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Life time of temporary objects last until the full length of the expression in which it was created when used without references.

Consider the following:

 class My
 {
   int i;
   public:
     void increment()
     {
       i++;
     }
 };

 My withOutConst()
 {
   return My();
 }

 const My withConst()
 {
   return My();
 }

 int main()
 {
   My ob;
   withOutConst().increment();  // Case 1
   withConst().increment();     // Case 2

   return 0;
 }

As I understand the compiler creates a temporary object( of type const My) to hold the return value in the above cases. And, I am trying to modify the temporary object.

(1) Compiles fine and

(2) Results in a compile time error with the error:

error: passing 'const My' as 'this' argument of void My::increment() discards qualifiers

That means basically this is of type My and not const My as it is called for a non-const function.

My question:

I am trying to modify a temporary object of type const My by calling a non-const member function.

Then why don't I get the same error in case(1) because I am operating over an object of the type const My in both the cases.

I understand that this is related to the return type of the functions but am unable to fully comprehend because at the end it boils down to the function(void My::increment()) which is trying to modify temporaries of type const My in both the cases.

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It's been a long time since I did something in C++, but what purpose does the My ob; serve? –  Filip B. Vondrášek Aug 20 '13 at 18:09
1  
In case 1, your temporary is not const. So you can call non-const methods on it. This isn't the case in Case 2. –  juanchopanza Aug 20 '13 at 18:09
    
An important thing to remember here is that you created two functions which essentially create objects My x and const My y, respectively. So, really, your My ob serves no actual purpose. It is likely the compiler simply has optimized this to what I noted above. –  RageD Aug 20 '13 at 18:11
1  
possible duplicate? stackoverflow.com/questions/4701558/… –  LarryPel Aug 20 '13 at 18:22

5 Answers 5

up vote 2 down vote accepted

A temporary has a type, that type can be const, and it can be non-const. You can call a non-const member function only on a non-const object. withOutConst() yield a temporary of type My, withConst() yields a temporary of type const My.

Maybe you have the misconception that a temporary is always const? If that is the case, then it is wrong.

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But I was going through thinking in C++ it says that compiler automatically makes temporaries const. This led me to this question. –  Uchia Itachi Aug 20 '13 at 18:17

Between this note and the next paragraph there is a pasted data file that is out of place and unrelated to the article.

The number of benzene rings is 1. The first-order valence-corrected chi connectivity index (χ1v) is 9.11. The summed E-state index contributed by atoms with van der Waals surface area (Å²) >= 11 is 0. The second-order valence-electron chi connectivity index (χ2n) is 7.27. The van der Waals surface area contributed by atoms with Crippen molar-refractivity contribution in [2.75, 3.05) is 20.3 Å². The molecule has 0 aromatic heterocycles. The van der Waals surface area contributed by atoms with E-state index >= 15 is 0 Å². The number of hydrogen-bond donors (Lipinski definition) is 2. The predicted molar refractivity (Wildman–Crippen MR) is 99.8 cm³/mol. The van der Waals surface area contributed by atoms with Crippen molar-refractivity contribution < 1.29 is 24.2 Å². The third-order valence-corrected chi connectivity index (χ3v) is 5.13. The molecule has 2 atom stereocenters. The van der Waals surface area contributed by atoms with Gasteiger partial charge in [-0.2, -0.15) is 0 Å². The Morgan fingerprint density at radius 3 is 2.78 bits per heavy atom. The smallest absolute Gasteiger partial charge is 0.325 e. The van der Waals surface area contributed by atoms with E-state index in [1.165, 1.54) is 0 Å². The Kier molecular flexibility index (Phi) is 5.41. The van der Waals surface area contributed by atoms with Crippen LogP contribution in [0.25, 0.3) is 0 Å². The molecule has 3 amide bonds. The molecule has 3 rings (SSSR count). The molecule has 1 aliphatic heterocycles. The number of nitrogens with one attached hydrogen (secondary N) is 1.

@UchiaItachi: The book can say that, but temporaries are not const automagically, as you have already noticed. –  David Rodríguez - dribeas Aug 20 '13 at 18:21
    
Yes, I agree because its working in the above case. But, consider I have one more function void change(My &ref) and I am calling it as change(withOutConst()) I get an error here too, but it vanishes if the function is void change(const My &ref) doesn't that mean the temporary is of const type? –  Uchia Itachi Aug 20 '13 at 18:23
    
@UchiaItachi: I understand. The question is fine, the answer is just what it is :) –  David Rodríguez - dribeas Aug 20 '13 at 18:25
    
@UchiaItachi: No, it does not mean that the temporary is const. the calls to both withOutConst() and withConst() are rvalue expressions, const My& and My& are both lvalue-references. You cannot bind a (modifiable) lvalue reference to an rvalue. There is a special rule in the language that allows binding a const lvalue reference to the rvalue (whether const or not) by extending the lifetime of the rvalue to match the lifetime of the bound reference. But that is a specific rule for binding references. –  David Rodríguez - dribeas Aug 20 '13 at 18:49

Then why don't I get the same error in case(1) because I am operating over an object of the type const My in both the cases.

That simply isn't true.

 My withOutConst()
 {
   return My();
 }

 const My withConst()
 {
   return My();
 }

withOutConst returns an object of type My, while withConst() returns an object of type const My. Even though in both cases you are using them as temporaries, their underlying type My and const My are exactly as coded in the function signatures.

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  1. Returns a temporary non-const object, calls the function on it, then it goes out of scope.
  2. Returns a temporary const object, which does not allow non-const function to be called.

A temporary object does not have to be const.

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As I understand the compiler creates a temporary object( of type const My) to hold the return value in the above cases.

No. The return value of withOutConst() is not const, since you didn't declare it const. The observed behaviour follows from that.

You may be confusing being const with being an rvalue. In many situations, an rvalue can't be modified; but you can call a nonconstant member function on one.

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If this is a simplified version of something you're trying to do in a more complex code base, where you still want to use some some sort of counter on a const object, then you need to mark your "i" variable as "mutable". Like so:

class My
{
   mutable int i;
public:
   void increment()
   {
      i++;
   }
};
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